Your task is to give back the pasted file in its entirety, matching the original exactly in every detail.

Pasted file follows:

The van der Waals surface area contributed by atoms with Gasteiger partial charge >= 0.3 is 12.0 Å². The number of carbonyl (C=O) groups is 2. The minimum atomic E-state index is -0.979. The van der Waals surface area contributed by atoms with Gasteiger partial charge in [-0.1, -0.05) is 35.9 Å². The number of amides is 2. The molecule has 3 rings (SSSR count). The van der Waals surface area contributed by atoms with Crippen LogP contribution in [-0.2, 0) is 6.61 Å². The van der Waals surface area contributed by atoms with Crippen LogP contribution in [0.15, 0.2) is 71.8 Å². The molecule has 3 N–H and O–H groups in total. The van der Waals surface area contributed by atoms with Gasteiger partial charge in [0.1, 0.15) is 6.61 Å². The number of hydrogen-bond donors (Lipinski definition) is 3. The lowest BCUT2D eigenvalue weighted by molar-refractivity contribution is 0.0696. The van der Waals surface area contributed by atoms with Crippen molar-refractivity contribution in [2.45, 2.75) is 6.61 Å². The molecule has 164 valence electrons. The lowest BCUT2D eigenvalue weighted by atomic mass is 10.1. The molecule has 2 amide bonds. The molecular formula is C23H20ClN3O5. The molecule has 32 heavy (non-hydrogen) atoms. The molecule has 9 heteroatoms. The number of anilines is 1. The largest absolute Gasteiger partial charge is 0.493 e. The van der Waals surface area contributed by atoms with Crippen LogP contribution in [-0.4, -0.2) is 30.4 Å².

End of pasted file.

The van der Waals surface area contributed by atoms with Gasteiger partial charge >= 0.3 is 12.0 Å². The number of carbonyl (C=O) groups is 2. The minimum atomic E-state index is -0.979. The van der Waals surface area contributed by atoms with Gasteiger partial charge in [-0.1, -0.05) is 35.9 Å². The number of amides is 2. The molecule has 3 rings (SSSR count). The van der Waals surface area contributed by atoms with Crippen LogP contribution in [-0.2, 0) is 6.61 Å². The van der Waals surface area contributed by atoms with Crippen LogP contribution in [0.15, 0.2) is 71.8 Å². The molecule has 3 N–H and O–H groups in total. The van der Waals surface area contributed by atoms with Gasteiger partial charge in [0.1, 0.15) is 6.61 Å². The number of hydrogen-bond donors (Lipinski definition) is 3. The lowest BCUT2D eigenvalue weighted by molar-refractivity contribution is 0.0696. The van der Waals surface area contributed by atoms with Crippen molar-refractivity contribution in [2.45, 2.75) is 6.61 Å². The molecule has 164 valence electrons. The lowest BCUT2D eigenvalue weighted by atomic mass is 10.1. The molecule has 2 amide bonds. The molecular formula is C23H20ClN3O5. The molecule has 32 heavy (non-hydrogen) atoms. The molecule has 9 heteroatoms. The number of anilines is 1. The largest absolute Gasteiger partial charge is 0.493 e. The van der Waals surface area contributed by atoms with Crippen LogP contribution in [-0.4, -0.2) is 30.4 Å².